My answers to your questions are in Red
1. How do I determine whether the main panel has the capacity for a 100 amp sub-panel? Note that I have two separate 200 amp main panels. It's a big house. A load calculation is needed to determine what capacity if any remains on the service.
See: Single Family Dwelling Electrical Load Calculator
2. How do I determine whether to use aluminum or copper wire? Price usually is the determining factor, due to large size and/or length.
What are the pros and cons besides price? Aluminum terminations need to be treated properly for reliable service.
Simply because of the length of this feeder, and the size service, you will be using aluminum, I am sure.
3. How do I determine what gauge wire to use? Need to size the feeder due to length.
4. How do I calculate voltage drop, and what is an acceptable drop rate? Need to arrive at the total demand load in amps, then you can calculate the size wire needed to reduce voltage drop. NEC recommends no more that 3 % for a feeder.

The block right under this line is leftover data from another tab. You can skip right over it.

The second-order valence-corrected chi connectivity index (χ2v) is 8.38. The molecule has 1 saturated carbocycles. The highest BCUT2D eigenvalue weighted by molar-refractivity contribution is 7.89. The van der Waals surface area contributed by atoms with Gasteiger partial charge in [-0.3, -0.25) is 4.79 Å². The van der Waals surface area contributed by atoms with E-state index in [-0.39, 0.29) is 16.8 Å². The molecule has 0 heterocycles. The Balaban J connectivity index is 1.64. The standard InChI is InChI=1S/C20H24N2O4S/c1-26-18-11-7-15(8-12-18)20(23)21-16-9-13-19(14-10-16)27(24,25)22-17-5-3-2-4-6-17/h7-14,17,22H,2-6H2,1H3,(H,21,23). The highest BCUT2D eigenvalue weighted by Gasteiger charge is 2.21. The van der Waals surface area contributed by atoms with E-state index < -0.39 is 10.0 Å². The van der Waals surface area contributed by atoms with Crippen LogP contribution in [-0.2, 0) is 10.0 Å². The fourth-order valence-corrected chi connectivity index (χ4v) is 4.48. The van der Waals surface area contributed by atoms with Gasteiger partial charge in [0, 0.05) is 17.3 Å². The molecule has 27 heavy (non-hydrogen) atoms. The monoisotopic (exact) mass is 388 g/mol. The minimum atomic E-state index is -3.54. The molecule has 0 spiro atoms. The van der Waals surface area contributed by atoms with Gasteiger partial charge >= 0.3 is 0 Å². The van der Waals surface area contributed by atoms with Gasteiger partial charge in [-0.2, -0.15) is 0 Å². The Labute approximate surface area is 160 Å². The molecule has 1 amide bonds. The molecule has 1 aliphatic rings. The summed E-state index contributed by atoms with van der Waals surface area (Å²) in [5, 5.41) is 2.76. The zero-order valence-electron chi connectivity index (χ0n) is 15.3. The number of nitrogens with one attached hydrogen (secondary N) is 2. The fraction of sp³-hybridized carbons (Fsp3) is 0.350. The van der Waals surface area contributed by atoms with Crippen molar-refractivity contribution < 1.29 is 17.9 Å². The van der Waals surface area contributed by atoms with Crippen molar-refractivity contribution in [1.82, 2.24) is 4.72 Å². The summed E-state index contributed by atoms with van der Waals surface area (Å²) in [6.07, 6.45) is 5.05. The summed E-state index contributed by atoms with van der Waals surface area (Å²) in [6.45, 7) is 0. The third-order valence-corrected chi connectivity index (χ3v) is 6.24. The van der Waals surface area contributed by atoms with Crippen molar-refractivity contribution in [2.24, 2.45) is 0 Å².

The formula is:
Voltage drop = 2 x length x amps x ohms per foot
You maybe able to an on line calculator, such as:
Southwire - Delivers Power
5. I'm planning to move the panel in about a year, but in the mean time, the panel will be only about 200 feet away. My plan is to use one 250 foot line and coil the additional 50 feet of wire next to the main panel until I'm ready to use it, and then just pull it through the conduit when I move the sub-panel further away. That way I won't have to splice the wire when I move the panel. Any safety or other issues with this? If I understand you correctly, the spare cable will be coiled up until you move a panel, and will be utilized until such time.
You should not use a feeder with 50 feet of it coiled. It will create heat, and possibly be a fire hazard.
You have asked some good questions, however, I am not sure you will completely understand what needs to be done. I highly recommend that you hire an electrician to help with designing this system.